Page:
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Uneducated public opinion, political biases contribute to ground zero mosque controversy

by Robert Wohner,

As the new school year starts, we are challenged to acknowledge and discuss controversial issues taking place around us. Those issues that affect people both in the surrounding Burlington community or populations thousands of miles away somehow always become entwined with our own personal world views. So, as we attempt to confer with other members of the Elon community this fall, a hot topic of discussion could be the ground zero mosque.

A dominant headline on the television and Internet alike, this Islamic cultural center is an issue people on which tend to have an opinion. Though the answers to this question vary, they ultimately fall into two categories.

Some agree with Ann Coulter, who dubbed the cultural center an "extended middle finger at America." Others see the center as a cut-and-dry issue of constitutional religious rights. The Constitution says it; it is a fundamental freedom. That settles it.

But this is more complicated. As the story continues to lead content on cable news hours, it has become apparent that this really isn't about an Islamic cultural center and this isn't about the victims of Sept. 11. This seems to be about hijacking the events of Sept. 11 to score cheap political points.

Ask some Republicans this question, and they say the United States' right to survival hasn't been this challenged since Lexington and Concord. For example, former Rep. and current gubernatorial candidate Rick Lazio (R. NY) is using the mosque to revitalize his lackluster campaign against heavy favorite Attorney General Andrew Cuomo. He's made this issue the cornerstone of his campaign, going so far as to use Sept. 11 footage in his campaign ads.

When Democrats are asked this question, many have to scramble to decide what answer to give. Rep. Anthony Weinger (D. NY), generally never one to avoid giving sound bites to Rachel Maddow or "Meet the Press," has been silent outside of writing a letter to New York City Mayor Mike Bloomberg, praising him for his defense of religious liberty, while saying the rights of the victims' families should be protected. President Obama's original spoken expression on declaring religious freedom a right for all Americans was admirable.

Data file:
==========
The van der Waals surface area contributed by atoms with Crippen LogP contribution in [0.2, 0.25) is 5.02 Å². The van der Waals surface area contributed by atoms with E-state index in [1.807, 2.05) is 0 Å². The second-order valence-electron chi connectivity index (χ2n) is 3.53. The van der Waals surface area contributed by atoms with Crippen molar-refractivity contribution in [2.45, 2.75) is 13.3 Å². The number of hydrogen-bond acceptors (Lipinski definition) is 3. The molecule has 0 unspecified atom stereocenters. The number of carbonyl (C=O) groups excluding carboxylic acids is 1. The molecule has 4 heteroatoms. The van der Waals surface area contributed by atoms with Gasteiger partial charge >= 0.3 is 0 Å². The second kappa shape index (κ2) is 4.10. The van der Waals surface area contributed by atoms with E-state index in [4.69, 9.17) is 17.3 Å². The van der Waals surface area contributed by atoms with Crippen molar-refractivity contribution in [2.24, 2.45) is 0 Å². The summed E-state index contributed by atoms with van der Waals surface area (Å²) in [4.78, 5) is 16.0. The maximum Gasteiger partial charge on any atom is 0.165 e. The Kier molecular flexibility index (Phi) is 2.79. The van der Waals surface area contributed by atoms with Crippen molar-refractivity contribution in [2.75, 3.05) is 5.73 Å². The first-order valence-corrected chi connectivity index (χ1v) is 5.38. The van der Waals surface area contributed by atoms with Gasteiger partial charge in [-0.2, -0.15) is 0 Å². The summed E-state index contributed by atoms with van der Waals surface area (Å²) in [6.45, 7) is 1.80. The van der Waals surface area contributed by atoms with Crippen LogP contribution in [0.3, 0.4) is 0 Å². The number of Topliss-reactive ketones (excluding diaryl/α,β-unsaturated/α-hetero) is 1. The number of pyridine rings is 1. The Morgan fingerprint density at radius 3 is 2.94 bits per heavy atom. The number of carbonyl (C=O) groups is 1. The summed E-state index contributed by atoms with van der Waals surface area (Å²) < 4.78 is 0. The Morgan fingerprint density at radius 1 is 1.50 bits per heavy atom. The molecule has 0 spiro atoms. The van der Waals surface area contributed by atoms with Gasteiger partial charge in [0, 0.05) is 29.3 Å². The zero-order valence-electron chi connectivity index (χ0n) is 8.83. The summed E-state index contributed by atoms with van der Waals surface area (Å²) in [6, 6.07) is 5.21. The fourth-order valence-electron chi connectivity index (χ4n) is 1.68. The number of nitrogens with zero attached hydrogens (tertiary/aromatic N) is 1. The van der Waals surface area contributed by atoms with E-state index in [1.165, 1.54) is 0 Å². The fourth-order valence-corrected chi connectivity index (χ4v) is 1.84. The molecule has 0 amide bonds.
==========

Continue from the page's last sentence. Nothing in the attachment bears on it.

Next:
When our elected officials are asked this question, there is no option. The government cannot be arbitrary as to who can register their constitutional rights. Supporting their rights doesn't mean you are standing in solidarity with the mission of the builders. It means you are standing in solidarity with the Constitution.

Certain media outlets have latched onto the issue and created a spectacle that doesn't come close to reflecting the realities of the situation. Chris Matthews and Sean Hannity consistently open their shows with the topic.

In some ways, the cultural center is like the "balloon boy incident". Just like there was no boy in a balloon, there is no actual mosque in the immediate location of ground zero. The Islamic cultural center is being built two blocks away from where the Twin Towers once stood, and isn't visible from the site. The American public is being force-fed so much misinformation that it's hard for anyone to garner any real perspective.

I think building this center in this spot in an attempt to press some buttons. Many of those who sympathize with the center argue their efforts are to foster greater understanding of Islam in the United States. But ground zero shouldn't be used as a teaching tool by either mosque organizers or candidates like Lazio. An informed discussion about this particular controversial issue may encourage new sentiments about what is just, what is distasteful and what is completely unnecessary.

Ask away, Elon. And don't be worried about ruffling any feathers. This is college after all.